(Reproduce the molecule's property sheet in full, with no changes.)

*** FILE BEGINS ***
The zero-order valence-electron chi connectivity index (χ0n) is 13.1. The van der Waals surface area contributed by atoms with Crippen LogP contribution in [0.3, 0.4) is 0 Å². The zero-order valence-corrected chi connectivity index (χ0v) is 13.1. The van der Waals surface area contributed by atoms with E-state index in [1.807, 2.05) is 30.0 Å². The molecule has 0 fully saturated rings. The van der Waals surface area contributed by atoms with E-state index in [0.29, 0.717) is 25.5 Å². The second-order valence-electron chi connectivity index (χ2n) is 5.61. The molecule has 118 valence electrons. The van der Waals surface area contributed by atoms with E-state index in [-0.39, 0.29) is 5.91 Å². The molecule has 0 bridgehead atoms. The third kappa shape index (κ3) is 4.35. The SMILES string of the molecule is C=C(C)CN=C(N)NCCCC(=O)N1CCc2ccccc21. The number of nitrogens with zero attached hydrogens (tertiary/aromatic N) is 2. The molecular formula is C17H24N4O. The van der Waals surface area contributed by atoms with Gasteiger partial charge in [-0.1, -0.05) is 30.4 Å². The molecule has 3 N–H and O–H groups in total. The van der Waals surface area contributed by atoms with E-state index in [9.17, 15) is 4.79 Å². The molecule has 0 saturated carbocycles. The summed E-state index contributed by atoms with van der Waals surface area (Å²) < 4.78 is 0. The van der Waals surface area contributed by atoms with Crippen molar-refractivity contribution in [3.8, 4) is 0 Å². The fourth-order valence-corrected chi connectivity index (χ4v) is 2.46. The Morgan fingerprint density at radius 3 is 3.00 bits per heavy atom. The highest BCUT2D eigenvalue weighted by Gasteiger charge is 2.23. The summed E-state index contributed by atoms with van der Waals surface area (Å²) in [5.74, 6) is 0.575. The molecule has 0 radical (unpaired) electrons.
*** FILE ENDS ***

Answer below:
The zero-order valence-electron chi connectivity index (χ0n) is 13.1. The van der Waals surface area contributed by atoms with Crippen LogP contribution in [0.3, 0.4) is 0 Å². The zero-order valence-corrected chi connectivity index (χ0v) is 13.1. The van der Waals surface area contributed by atoms with E-state index in [1.807, 2.05) is 30.0 Å². The molecule has 0 fully saturated rings. The van der Waals surface area contributed by atoms with E-state index in [0.29, 0.717) is 25.5 Å². The second-order valence-electron chi connectivity index (χ2n) is 5.61. The molecule has 118 valence electrons. The van der Waals surface area contributed by atoms with E-state index in [-0.39, 0.29) is 5.91 Å². The molecule has 0 bridgehead atoms. The third kappa shape index (κ3) is 4.35. The SMILES string of the molecule is C=C(C)CN=C(N)NCCCC(=O)N1CCc2ccccc21. The number of nitrogens with zero attached hydrogens (tertiary/aromatic N) is 2. The molecular formula is C17H24N4O. The van der Waals surface area contributed by atoms with Gasteiger partial charge in [-0.1, -0.05) is 30.4 Å². The molecule has 3 N–H and O–H groups in total. The van der Waals surface area contributed by atoms with E-state index in [9.17, 15) is 4.79 Å². The molecule has 0 saturated carbocycles. The summed E-state index contributed by atoms with van der Waals surface area (Å²) < 4.78 is 0. The van der Waals surface area contributed by atoms with Crippen molar-refractivity contribution in [3.8, 4) is 0 Å². The fourth-order valence-corrected chi connectivity index (χ4v) is 2.46. The Morgan fingerprint density at radius 3 is 3.00 bits per heavy atom. The highest BCUT2D eigenvalue weighted by Gasteiger charge is 2.23. The summed E-state index contributed by atoms with van der Waals surface area (Å²) in [5.74, 6) is 0.575. The molecule has 0 radical (unpaired) electrons.